Prime Minister Narendra Modi addressed the valedictory session of the Combined Commanders Conference organized by the Ministry of Defence at Kevadia, Gujarat. He was briefed by Chief of Defence Staff (CDS) General Bipin Rawat about the discussions that took place in the three-day conference.
Highlights of the PM’s address are:
In the backdrop of the swiftly changing technological landscape, Indian military needs to develop into a “future force”. PM emphasized that the three services should get rid of legacy systems and practices that are no longer relevant. There is a need to break down civil-military silos and expedite decision making. He appreciated the “resolute dedication” shown by the armed forces last year in dealing with the twin problems of the COVID-19 pandemic and border tensions on the northern border simultaneously. In keeping with the spirit of Atmanirbhar Bharat policy of the government, the armed forces have taken to indigenization on a significant scale. PM stressed the importance of indigenization in the national security system in sourcing equipment and weapons and emphasized to follow the same spirit in doctrines, procedures and customs as well. The top commanders should optimize manpower planning in both military and civilian parts of the national security architecture. As the country will celebrate 75 years of independence next year, the PM asked military to organize events so as to inspire the country’s youth and ensure the participation of “brave veterans” in the celebrations. He made a point that every Indian is proud of the armed forces and the exemplary courage shown by them.
The conference was held in the backdrop of the ongoing disengagement process between the Chinese and Indian forces along Pangong Tso after nearly 10 month long stand-off between the two forces along the Line of Actual Control (LAC). Also, the Indian and Pakistani militaries have announced observance of ceasefire along the Line of Control (LoC) from the midnight of February 24. Meanwhile the armed forces are giving finishing touches to the theaterization plan. This year’s conference was a “multi-layered, interactive and informal event”. The conference saw the participation of middle-rung officers, junior commissioned officers (JCOs) and non-commissioned officers (NCOs) for the first time that was highly appreciated by the Prime Minister. Theaterisation plan was among the key topics discussed during the conference. CDS General Bipin Rawat said that service parochialism will have to make way for a combined services outlook to take theaterisation forward.
The conference was attended by Defence Minister Rajnath Singh, the CDS, the three service chiefs, secretary-ranked officers from the defence ministry and top military officials. Held traditionally in Delhi, the conference has moved out of the capital after 2014. Over past years it has been held on India’s aircraft carrier INS Vikramaditya, Indian Military Academy (IMA), Dehradun and Air Force Station, Jodhpur.
Indian and Sri Lankan forces conduct air observer training
Indian Navy teamed up with the Sri Lanka Navy and Sri Lanka Air Force (SLAF) for the air observer training exercise, held in the southern coast from 2nd to 5th March. The Dornier aircraft from the Indian Navy took part from the Indian side, while the Sri Lankan side had 7 Air Observers from SL Navy and 4 Air Observers from the SLAF. The exercise started from the Katunayake Air Force Base in Sri Lanka and covered the Exclusive Economic Zone (EEZ) situated in the southern coast of the country.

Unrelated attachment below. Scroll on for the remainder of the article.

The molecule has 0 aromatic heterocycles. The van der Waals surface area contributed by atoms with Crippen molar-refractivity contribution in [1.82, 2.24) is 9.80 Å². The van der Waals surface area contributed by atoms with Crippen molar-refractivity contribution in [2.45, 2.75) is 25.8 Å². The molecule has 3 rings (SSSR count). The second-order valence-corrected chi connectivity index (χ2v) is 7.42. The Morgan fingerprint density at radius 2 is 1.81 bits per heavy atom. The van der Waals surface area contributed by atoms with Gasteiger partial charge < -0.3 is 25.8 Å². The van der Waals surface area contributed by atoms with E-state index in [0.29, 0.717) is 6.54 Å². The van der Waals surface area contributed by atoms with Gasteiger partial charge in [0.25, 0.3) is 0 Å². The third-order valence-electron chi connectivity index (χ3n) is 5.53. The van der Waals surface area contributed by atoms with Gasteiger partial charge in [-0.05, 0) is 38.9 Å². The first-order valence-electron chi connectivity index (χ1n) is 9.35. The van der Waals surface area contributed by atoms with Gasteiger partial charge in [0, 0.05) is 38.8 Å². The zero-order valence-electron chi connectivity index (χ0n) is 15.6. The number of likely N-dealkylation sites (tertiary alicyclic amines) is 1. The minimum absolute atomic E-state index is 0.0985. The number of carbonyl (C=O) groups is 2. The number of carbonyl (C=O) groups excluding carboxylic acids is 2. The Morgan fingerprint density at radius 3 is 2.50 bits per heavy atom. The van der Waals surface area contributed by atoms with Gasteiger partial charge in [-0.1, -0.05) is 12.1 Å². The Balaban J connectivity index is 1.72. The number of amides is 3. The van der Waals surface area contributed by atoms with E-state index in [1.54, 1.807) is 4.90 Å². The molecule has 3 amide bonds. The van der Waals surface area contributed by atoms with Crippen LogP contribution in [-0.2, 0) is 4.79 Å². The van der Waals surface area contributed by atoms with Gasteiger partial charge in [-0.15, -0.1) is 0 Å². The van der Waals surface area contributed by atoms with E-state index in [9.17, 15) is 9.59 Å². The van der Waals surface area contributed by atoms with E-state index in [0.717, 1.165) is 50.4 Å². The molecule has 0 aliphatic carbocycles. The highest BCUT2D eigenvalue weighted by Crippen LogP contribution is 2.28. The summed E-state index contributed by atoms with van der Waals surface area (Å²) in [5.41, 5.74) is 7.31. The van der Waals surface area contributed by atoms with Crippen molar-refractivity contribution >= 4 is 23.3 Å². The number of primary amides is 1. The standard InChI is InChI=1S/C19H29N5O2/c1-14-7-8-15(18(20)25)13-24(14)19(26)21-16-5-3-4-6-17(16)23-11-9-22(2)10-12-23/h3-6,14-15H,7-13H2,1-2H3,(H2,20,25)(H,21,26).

4 training sorties were conducted during the exercise. This exercise was aimed to increase Sri Lankan Navy’s assistance to the fishing and naval communities. Excellency in such operations would led to easy and successful responds during emergency conditions in the Sri Lanka’s Search and Rescue Region (SAR). This training exercise also increased mutual cooperation between the two forces of the country and Indian Forces.
INS Karanj to be commissioned on March 10
Indian Naval Ship (INS) Karanj, the third of the six Kalvari-class diesel electric submarines will be commissioned on March 10. Karanj is a small submarine of 60 metres length. It is the claimed to be the first truly indigenous submarine encapsulating the spirit of ‘Make in India’. Prior to it INS Kalvari and INS Khanderi have been commissioned in the Indian Navy in 2017 and 2019, respectively. Karanj sailed for 100 days during trials before being commissioned.
Karanj will have 39 personnel onboard when the submarine works in shifts. The personnel have been specially trained for a long period to serve on the submarine for months. As submarine gets into action, the crew cannot make any noise. They cannot see sunlight for days and bathe once every four days. They cannot exercise much as it increases carbon levels inside the ship. The crew has to clean toilets and maintain strict diet.
The Kalvari class submarines can be deployed for discharging various roles like guarding a strategic point in the sea, gathering intelligence, laying mines, dropping marine commandos and engaging with enemy ships. This class of conventional submarines is smaller, easier to manoeuvre and can go closer to the coast as compared to nuclear-powered submarine. Public sector shipbuilder Mazagaon Dock Limited (MDL) is constructing Kalvari class of submarines. A French company was roped in to teach MDL and transfer the technology to India for indigenous development of ships as per the contract. However, Karanj has been built without any French supervision and even crew was trained by Indian Navy officials.
Karanj is equipped with best sensors in the world. It has sufficient wire-guided torpedoes and sub-surface to surface missiles to neutralize a large enemy fleet. It even has state-of-the-art torpedo-decoy system for self defence. The submarine is fitted with integrated platform management system to provide centralized propulsion and machinery control. Powerful diesel engines can quickly charge batteries for a stealthy mission profile. It is fitted with permanent magnetic synchronous motor, and hence it is one of the quietest submarines in the world. Its modular construction enables upgradation to air independent propulsion in future.